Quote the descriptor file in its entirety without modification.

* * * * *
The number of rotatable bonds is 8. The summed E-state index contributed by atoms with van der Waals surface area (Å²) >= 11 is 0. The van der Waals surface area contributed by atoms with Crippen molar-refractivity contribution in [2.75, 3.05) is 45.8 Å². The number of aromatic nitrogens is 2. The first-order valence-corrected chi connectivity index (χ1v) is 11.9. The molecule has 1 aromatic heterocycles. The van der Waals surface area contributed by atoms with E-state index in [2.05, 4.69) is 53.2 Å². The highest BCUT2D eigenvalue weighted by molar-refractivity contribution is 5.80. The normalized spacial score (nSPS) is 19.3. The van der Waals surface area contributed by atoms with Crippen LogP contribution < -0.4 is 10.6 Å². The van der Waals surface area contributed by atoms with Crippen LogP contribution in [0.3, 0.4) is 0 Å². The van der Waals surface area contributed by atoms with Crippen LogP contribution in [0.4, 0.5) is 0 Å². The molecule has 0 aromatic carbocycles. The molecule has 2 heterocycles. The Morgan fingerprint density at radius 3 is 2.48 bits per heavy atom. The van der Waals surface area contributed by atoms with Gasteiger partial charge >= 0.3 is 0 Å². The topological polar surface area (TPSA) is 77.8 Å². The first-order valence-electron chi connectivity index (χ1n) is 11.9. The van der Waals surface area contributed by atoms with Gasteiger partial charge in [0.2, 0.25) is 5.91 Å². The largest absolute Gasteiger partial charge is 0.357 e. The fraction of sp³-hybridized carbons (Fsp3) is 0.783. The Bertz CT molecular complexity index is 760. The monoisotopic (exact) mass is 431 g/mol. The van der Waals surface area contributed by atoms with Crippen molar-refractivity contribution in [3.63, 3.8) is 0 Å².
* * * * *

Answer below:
The number of rotatable bonds is 8. The summed E-state index contributed by atoms with van der Waals surface area (Å²) >= 11 is 0. The van der Waals surface area contributed by atoms with Crippen molar-refractivity contribution in [2.75, 3.05) is 45.8 Å². The number of aromatic nitrogens is 2. The first-order valence-corrected chi connectivity index (χ1v) is 11.9. The molecule has 1 aromatic heterocycles. The van der Waals surface area contributed by atoms with E-state index in [2.05, 4.69) is 53.2 Å². The highest BCUT2D eigenvalue weighted by molar-refractivity contribution is 5.80. The normalized spacial score (nSPS) is 19.3. The van der Waals surface area contributed by atoms with Crippen LogP contribution < -0.4 is 10.6 Å². The van der Waals surface area contributed by atoms with Crippen LogP contribution in [0.3, 0.4) is 0 Å². The van der Waals surface area contributed by atoms with Crippen LogP contribution in [0.4, 0.5) is 0 Å². The molecule has 0 aromatic carbocycles. The molecule has 2 heterocycles. The Morgan fingerprint density at radius 3 is 2.48 bits per heavy atom. The van der Waals surface area contributed by atoms with Gasteiger partial charge >= 0.3 is 0 Å². The topological polar surface area (TPSA) is 77.8 Å². The first-order valence-electron chi connectivity index (χ1n) is 11.9. The van der Waals surface area contributed by atoms with Gasteiger partial charge in [0.2, 0.25) is 5.91 Å². The largest absolute Gasteiger partial charge is 0.357 e. The fraction of sp³-hybridized carbons (Fsp3) is 0.783. The Bertz CT molecular complexity index is 760. The monoisotopic (exact) mass is 431 g/mol. The van der Waals surface area contributed by atoms with Crippen molar-refractivity contribution in [3.63, 3.8) is 0 Å².